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Crichton's 'Congo' is dreary, insensitive and cruel


Is Bob Dole secretly behind "Congo"?

No movie has made or will make the Republican senator and presidential candidate seem more right in his assault on debased popular culture than this tawdry, cruel, ugly exercise in cynicism and utter insensitivity. Isn't it a little late in the game to expect an audience to get with a film that watches gleefully as guys with automatic weapons mow down an unknown species of gray gorilla? Talk about natural born killers!

OK, they're only men in monkey suits, and as a movie illusion, the old man-in-the-monkey-suit bit hasn't advanced much beyond the '40s and "Ramar of the Jungle."

Still, as spectacle, "Congo" is deadening to the spirit of anyone who believes that man ought to share, rather than dominate, the planet. I'm no PETA zealot. I eat meat, wear leather shoes and belt and have no problem with ethical hunting. But machineguns shouldn't be used on animals, particularly in the confines of an otherwise completely artificial, dreary back-lot Grade C adventure movie. And no movie should depend on the spectacle of the mismatch between firepower and natural instinct as its key selling point.

It's a philosophical issue of some intensity. The men, in this case, have no moral right to kill the animals -- despite the film's pretense that the animals are "bad," having descended from a species bred for aggression like primate pit bulls by King Solomon's minions all those epochs ago. The animals have no choice, do they? That's why they're animals. Have they decided to be bad? Have they even decided to be animals? They're not invading human turf or in any way doing anything that their instinct hasn't instructed them.

Derived from yet another techno-thriller by techno-hack Michael Crichton, author of such masterpieces as "Jurassic Park," "Disclosure" and "Rising Sun," this one tells of an expedition to the center of the Congo wilderness, ostensibly to rescue a previous expedition, but in reality to plunder Solomon's wealth, as diamonds are both a girl's and an industrial laser's best friend.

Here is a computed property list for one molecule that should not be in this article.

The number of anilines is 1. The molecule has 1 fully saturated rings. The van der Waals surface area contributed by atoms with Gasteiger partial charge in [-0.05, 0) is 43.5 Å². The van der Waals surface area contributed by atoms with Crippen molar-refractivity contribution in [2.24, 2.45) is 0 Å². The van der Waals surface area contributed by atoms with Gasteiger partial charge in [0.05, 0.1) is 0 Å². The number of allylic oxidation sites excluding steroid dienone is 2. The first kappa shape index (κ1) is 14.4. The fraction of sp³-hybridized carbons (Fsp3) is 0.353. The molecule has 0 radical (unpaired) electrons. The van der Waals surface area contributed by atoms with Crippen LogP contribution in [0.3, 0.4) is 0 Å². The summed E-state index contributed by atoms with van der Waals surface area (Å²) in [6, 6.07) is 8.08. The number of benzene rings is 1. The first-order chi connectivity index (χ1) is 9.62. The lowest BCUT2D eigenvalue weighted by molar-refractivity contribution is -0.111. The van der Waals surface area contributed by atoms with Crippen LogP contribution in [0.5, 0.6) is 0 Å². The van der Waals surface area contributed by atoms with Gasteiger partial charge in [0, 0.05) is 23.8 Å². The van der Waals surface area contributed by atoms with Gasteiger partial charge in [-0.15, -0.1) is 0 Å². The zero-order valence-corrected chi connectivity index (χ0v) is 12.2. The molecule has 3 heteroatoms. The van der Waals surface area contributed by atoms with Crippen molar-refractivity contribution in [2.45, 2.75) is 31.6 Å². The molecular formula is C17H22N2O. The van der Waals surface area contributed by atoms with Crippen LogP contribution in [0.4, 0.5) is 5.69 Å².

The movie is swaddled in unconvincing technical nonsense, crude work-ups of satellites that look like tin cans with tail fins floating through space, and glitzy communications screens with irrelevant readouts buzzing across their surfaces. All of this can't disguise the fact that the film is basically the old-fashioned exemplar of imperialism and racism -- the safari movie -- that is hiding its rancid heart behind a fig leaf of political correctness. Instead of a white Victor Mature as the soldier of fortune leading the mission, the movie offers up a black Ernie Hudson. And it turns out that the most macho member is, rather, macha, a female scientist who's plenty good with both an Uzi and a laser gun. Meanwhile, the nominal hero, the handsome white man, is a sensitive nincompoop who wants only to return his gorilla to the wilds.

None of these performers rises above the mediocre except for Hudson, who dominates easily in what appears to be an imitation of Geoffrey Holder in a 7-Up commercial. But Laura Linney, who plays the tough gal, and Dylan Walsh, who plays the soft boy, have utterly forgettable TV faces; they look as though they wandered in from a casting call for "Bay Watch."

Their characters are thinner than paint on a wall. Walsh, for example, who is offered as a man who has spent his life studying, working with and loving primates, hasn't a twitch of inner conflict when the script calls for him to start blowing them away.

Frank Marshall, the otherwise undistinguished director of this botch, has a low, crass sense of humor about on the level of the "Francis the Talking Mule" screenwriters, and he does manage to generate a few laughs. Amy, Walsh's pet gorilla, loves to kick back with a martini now and then, and a gorilla with a martini is as sure a chuckle as an ugly dog that pees on the bad guy's boots in a western.

But the mix of banal, low comedy and grotesque violence comes finally to seem obscene. What bothers me most is an issue of technique. When the men shoot the gorillas, the camera is frequently sited over the man's shoulder, so that we can enjoy the whole cause-and-effect thrill, the gun firing, flashing, ejecting shells, the animal staggering as the bullets detonate in bloody blossoms across its body, and then sagging toward oblivion. It's almost interactive: Kill the gorilla and win a free game.

Unnecessary. Worse, unclean.


Starring Dylan Walsh, Laura Linney and Ernie Hudson

Directed by Frank Marshall

Released by Paramount

PG-13 (extreme violence, however)

No stars

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